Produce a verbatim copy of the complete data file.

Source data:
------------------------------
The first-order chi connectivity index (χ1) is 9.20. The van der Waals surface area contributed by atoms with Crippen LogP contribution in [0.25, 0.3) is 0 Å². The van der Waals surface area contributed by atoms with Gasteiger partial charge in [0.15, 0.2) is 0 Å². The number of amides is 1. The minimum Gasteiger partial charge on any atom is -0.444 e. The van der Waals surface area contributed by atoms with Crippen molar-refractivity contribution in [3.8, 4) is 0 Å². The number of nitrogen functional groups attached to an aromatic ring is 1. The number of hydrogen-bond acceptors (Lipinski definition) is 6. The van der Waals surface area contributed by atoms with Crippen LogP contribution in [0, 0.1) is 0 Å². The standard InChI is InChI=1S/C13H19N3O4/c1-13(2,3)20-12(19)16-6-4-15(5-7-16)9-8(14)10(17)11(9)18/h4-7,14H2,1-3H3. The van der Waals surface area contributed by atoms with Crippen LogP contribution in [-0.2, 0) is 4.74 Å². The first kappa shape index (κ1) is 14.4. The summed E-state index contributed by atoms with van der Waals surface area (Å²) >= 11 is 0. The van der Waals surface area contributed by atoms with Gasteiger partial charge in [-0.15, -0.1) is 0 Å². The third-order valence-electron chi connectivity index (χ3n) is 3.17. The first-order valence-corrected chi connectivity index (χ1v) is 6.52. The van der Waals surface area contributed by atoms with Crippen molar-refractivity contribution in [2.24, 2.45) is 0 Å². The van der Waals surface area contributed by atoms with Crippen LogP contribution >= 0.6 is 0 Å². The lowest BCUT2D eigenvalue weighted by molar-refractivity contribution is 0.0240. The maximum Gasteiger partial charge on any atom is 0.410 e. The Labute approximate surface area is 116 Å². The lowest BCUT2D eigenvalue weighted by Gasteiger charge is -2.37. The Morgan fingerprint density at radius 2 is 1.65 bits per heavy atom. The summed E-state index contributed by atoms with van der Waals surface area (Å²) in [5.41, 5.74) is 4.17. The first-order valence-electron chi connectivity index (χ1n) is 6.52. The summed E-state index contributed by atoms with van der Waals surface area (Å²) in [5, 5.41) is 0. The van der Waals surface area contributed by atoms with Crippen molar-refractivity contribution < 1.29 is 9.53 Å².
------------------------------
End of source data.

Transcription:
The first-order chi connectivity index (χ1) is 9.20. The van der Waals surface area contributed by atoms with Crippen LogP contribution in [0.25, 0.3) is 0 Å². The van der Waals surface area contributed by atoms with Gasteiger partial charge in [0.15, 0.2) is 0 Å². The number of amides is 1. The minimum Gasteiger partial charge on any atom is -0.444 e. The van der Waals surface area contributed by atoms with Crippen molar-refractivity contribution in [3.8, 4) is 0 Å². The number of nitrogen functional groups attached to an aromatic ring is 1. The number of hydrogen-bond acceptors (Lipinski definition) is 6. The van der Waals surface area contributed by atoms with Crippen LogP contribution in [0, 0.1) is 0 Å². The standard InChI is InChI=1S/C13H19N3O4/c1-13(2,3)20-12(19)16-6-4-15(5-7-16)9-8(14)10(17)11(9)18/h4-7,14H2,1-3H3. The van der Waals surface area contributed by atoms with Crippen LogP contribution in [-0.2, 0) is 4.74 Å². The first kappa shape index (κ1) is 14.4. The summed E-state index contributed by atoms with van der Waals surface area (Å²) >= 11 is 0. The van der Waals surface area contributed by atoms with Gasteiger partial charge in [-0.15, -0.1) is 0 Å². The third-order valence-electron chi connectivity index (χ3n) is 3.17. The first-order valence-corrected chi connectivity index (χ1v) is 6.52. The van der Waals surface area contributed by atoms with Crippen molar-refractivity contribution in [2.24, 2.45) is 0 Å². The van der Waals surface area contributed by atoms with Crippen LogP contribution >= 0.6 is 0 Å². The lowest BCUT2D eigenvalue weighted by molar-refractivity contribution is 0.0240. The maximum Gasteiger partial charge on any atom is 0.410 e. The Labute approximate surface area is 116 Å². The lowest BCUT2D eigenvalue weighted by Gasteiger charge is -2.37. The Morgan fingerprint density at radius 2 is 1.65 bits per heavy atom. The summed E-state index contributed by atoms with van der Waals surface area (Å²) in [5.41, 5.74) is 4.17. The first-order valence-electron chi connectivity index (χ1n) is 6.52. The summed E-state index contributed by atoms with van der Waals surface area (Å²) in [5, 5.41) is 0. The van der Waals surface area contributed by atoms with Crippen molar-refractivity contribution < 1.29 is 9.53 Å².